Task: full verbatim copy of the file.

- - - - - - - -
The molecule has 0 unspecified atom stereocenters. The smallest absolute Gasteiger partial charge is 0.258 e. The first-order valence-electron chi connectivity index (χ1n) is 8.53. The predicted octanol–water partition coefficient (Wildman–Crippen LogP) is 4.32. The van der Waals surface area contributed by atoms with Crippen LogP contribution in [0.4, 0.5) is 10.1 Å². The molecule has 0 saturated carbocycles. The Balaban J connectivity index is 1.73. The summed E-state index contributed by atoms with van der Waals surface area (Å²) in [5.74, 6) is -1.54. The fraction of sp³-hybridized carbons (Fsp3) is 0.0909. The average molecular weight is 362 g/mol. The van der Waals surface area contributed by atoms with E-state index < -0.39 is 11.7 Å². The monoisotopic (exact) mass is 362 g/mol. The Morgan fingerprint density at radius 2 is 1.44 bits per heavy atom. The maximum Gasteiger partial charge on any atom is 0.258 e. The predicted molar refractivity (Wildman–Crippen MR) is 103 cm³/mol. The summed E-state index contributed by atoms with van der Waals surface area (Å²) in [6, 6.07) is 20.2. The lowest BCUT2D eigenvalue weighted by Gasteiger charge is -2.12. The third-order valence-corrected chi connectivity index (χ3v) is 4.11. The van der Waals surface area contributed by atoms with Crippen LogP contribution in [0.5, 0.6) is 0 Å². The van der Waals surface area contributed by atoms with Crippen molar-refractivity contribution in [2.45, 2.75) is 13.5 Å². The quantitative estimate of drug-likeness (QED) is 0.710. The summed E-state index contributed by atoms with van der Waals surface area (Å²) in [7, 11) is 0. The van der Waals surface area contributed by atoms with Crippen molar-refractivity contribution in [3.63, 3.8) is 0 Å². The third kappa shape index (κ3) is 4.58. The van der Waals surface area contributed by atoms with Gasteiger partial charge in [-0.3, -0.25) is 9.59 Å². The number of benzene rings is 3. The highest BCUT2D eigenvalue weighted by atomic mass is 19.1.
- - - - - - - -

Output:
The molecule has 0 unspecified atom stereocenters. The smallest absolute Gasteiger partial charge is 0.258 e. The first-order valence-electron chi connectivity index (χ1n) is 8.53. The predicted octanol–water partition coefficient (Wildman–Crippen LogP) is 4.32. The van der Waals surface area contributed by atoms with Crippen LogP contribution in [0.4, 0.5) is 10.1 Å². The molecule has 0 saturated carbocycles. The Balaban J connectivity index is 1.73. The summed E-state index contributed by atoms with van der Waals surface area (Å²) in [5.74, 6) is -1.54. The fraction of sp³-hybridized carbons (Fsp3) is 0.0909. The average molecular weight is 362 g/mol. The van der Waals surface area contributed by atoms with E-state index < -0.39 is 11.7 Å². The monoisotopic (exact) mass is 362 g/mol. The Morgan fingerprint density at radius 2 is 1.44 bits per heavy atom. The maximum Gasteiger partial charge on any atom is 0.258 e. The predicted molar refractivity (Wildman–Crippen MR) is 103 cm³/mol. The summed E-state index contributed by atoms with van der Waals surface area (Å²) in [6, 6.07) is 20.2. The lowest BCUT2D eigenvalue weighted by Gasteiger charge is -2.12. The third-order valence-corrected chi connectivity index (χ3v) is 4.11. The van der Waals surface area contributed by atoms with Crippen LogP contribution in [0.5, 0.6) is 0 Å². The van der Waals surface area contributed by atoms with Crippen molar-refractivity contribution in [2.45, 2.75) is 13.5 Å². The quantitative estimate of drug-likeness (QED) is 0.710. The summed E-state index contributed by atoms with van der Waals surface area (Å²) in [7, 11) is 0. The van der Waals surface area contributed by atoms with Crippen molar-refractivity contribution in [3.63, 3.8) is 0 Å². The third kappa shape index (κ3) is 4.58. The van der Waals surface area contributed by atoms with Gasteiger partial charge in [-0.3, -0.25) is 9.59 Å². The number of benzene rings is 3. The highest BCUT2D eigenvalue weighted by atomic mass is 19.1.